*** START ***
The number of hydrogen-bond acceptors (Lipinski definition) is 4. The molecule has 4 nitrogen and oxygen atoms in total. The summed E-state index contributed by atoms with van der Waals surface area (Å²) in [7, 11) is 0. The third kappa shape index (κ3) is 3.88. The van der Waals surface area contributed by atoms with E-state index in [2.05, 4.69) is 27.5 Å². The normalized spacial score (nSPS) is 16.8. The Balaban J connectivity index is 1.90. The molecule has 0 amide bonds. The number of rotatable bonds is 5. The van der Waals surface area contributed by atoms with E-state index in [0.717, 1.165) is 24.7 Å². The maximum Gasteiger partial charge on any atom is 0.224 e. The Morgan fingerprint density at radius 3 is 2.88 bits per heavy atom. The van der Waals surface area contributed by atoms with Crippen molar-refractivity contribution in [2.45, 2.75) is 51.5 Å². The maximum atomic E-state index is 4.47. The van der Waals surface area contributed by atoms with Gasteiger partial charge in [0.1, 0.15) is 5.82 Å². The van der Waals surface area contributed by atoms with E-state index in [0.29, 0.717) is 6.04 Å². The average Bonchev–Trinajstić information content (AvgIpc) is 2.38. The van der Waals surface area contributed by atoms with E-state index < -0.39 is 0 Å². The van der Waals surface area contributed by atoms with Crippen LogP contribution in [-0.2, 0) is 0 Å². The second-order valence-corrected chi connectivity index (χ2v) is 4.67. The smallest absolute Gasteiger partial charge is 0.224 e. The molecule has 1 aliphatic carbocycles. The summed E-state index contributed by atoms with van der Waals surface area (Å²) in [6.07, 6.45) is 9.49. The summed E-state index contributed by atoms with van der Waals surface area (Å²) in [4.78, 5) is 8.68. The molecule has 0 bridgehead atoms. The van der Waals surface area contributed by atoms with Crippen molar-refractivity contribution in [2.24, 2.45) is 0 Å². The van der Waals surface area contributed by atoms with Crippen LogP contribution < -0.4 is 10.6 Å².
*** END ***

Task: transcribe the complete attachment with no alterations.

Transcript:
The number of hydrogen-bond acceptors (Lipinski definition) is 4. The molecule has 4 nitrogen and oxygen atoms in total. The summed E-state index contributed by atoms with van der Waals surface area (Å²) in [7, 11) is 0. The third kappa shape index (κ3) is 3.88. The van der Waals surface area contributed by atoms with E-state index in [2.05, 4.69) is 27.5 Å². The normalized spacial score (nSPS) is 16.8. The Balaban J connectivity index is 1.90. The molecule has 0 amide bonds. The number of rotatable bonds is 5. The van der Waals surface area contributed by atoms with E-state index in [0.717, 1.165) is 24.7 Å². The maximum Gasteiger partial charge on any atom is 0.224 e. The Morgan fingerprint density at radius 3 is 2.88 bits per heavy atom. The van der Waals surface area contributed by atoms with Crippen molar-refractivity contribution in [2.45, 2.75) is 51.5 Å². The maximum atomic E-state index is 4.47. The van der Waals surface area contributed by atoms with Gasteiger partial charge in [0.1, 0.15) is 5.82 Å². The van der Waals surface area contributed by atoms with E-state index in [0.29, 0.717) is 6.04 Å². The average Bonchev–Trinajstić information content (AvgIpc) is 2.38. The van der Waals surface area contributed by atoms with E-state index < -0.39 is 0 Å². The van der Waals surface area contributed by atoms with Crippen LogP contribution in [-0.2, 0) is 0 Å². The second-order valence-corrected chi connectivity index (χ2v) is 4.67. The smallest absolute Gasteiger partial charge is 0.224 e. The molecule has 1 aliphatic carbocycles. The summed E-state index contributed by atoms with van der Waals surface area (Å²) in [6.07, 6.45) is 9.49. The summed E-state index contributed by atoms with van der Waals surface area (Å²) in [4.78, 5) is 8.68. The molecule has 0 bridgehead atoms. The van der Waals surface area contributed by atoms with Crippen molar-refractivity contribution in [2.24, 2.45) is 0 Å². The van der Waals surface area contributed by atoms with Crippen LogP contribution < -0.4 is 10.6 Å².